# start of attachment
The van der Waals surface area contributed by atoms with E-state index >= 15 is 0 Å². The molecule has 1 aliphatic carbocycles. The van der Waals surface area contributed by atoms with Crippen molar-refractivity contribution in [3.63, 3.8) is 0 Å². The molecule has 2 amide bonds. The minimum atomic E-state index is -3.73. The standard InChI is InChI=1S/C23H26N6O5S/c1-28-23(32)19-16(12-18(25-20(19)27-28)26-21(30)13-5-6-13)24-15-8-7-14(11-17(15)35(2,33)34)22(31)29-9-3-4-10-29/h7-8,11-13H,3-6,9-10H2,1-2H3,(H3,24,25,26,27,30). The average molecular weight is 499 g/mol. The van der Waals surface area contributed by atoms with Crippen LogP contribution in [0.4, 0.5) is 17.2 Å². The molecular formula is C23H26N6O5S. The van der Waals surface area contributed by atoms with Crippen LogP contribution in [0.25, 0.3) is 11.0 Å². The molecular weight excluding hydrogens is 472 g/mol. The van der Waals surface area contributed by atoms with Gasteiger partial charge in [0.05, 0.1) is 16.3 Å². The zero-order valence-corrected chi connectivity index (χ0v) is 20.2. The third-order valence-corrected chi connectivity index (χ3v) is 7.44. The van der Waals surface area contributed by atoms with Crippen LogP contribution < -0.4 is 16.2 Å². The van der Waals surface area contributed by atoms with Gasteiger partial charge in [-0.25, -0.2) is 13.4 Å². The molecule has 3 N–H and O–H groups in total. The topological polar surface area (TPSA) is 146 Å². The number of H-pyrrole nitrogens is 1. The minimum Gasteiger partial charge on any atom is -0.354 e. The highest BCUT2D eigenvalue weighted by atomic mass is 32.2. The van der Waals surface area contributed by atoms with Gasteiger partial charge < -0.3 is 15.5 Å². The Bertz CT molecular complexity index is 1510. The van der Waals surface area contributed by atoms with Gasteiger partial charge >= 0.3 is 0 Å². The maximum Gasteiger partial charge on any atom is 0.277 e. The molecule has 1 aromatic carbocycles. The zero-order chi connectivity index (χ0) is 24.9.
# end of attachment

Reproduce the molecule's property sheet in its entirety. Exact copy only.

The van der Waals surface area contributed by atoms with E-state index >= 15 is 0 Å². The molecule has 1 aliphatic carbocycles. The van der Waals surface area contributed by atoms with Crippen molar-refractivity contribution in [3.63, 3.8) is 0 Å². The molecule has 2 amide bonds. The minimum atomic E-state index is -3.73. The standard InChI is InChI=1S/C23H26N6O5S/c1-28-23(32)19-16(12-18(25-20(19)27-28)26-21(30)13-5-6-13)24-15-8-7-14(11-17(15)35(2,33)34)22(31)29-9-3-4-10-29/h7-8,11-13H,3-6,9-10H2,1-2H3,(H3,24,25,26,27,30). The average molecular weight is 499 g/mol. The van der Waals surface area contributed by atoms with Crippen LogP contribution in [0.4, 0.5) is 17.2 Å². The molecular formula is C23H26N6O5S. The van der Waals surface area contributed by atoms with Crippen LogP contribution in [0.25, 0.3) is 11.0 Å². The molecular weight excluding hydrogens is 472 g/mol. The van der Waals surface area contributed by atoms with Gasteiger partial charge in [0.05, 0.1) is 16.3 Å². The zero-order valence-corrected chi connectivity index (χ0v) is 20.2. The third-order valence-corrected chi connectivity index (χ3v) is 7.44. The van der Waals surface area contributed by atoms with Crippen LogP contribution < -0.4 is 16.2 Å². The van der Waals surface area contributed by atoms with Gasteiger partial charge in [-0.25, -0.2) is 13.4 Å². The molecule has 3 N–H and O–H groups in total. The topological polar surface area (TPSA) is 146 Å². The number of H-pyrrole nitrogens is 1. The minimum Gasteiger partial charge on any atom is -0.354 e. The highest BCUT2D eigenvalue weighted by atomic mass is 32.2. The van der Waals surface area contributed by atoms with Gasteiger partial charge < -0.3 is 15.5 Å². The Bertz CT molecular complexity index is 1510. The van der Waals surface area contributed by atoms with Gasteiger partial charge >= 0.3 is 0 Å². The maximum Gasteiger partial charge on any atom is 0.277 e. The molecule has 1 aromatic carbocycles. The zero-order chi connectivity index (χ0) is 24.9.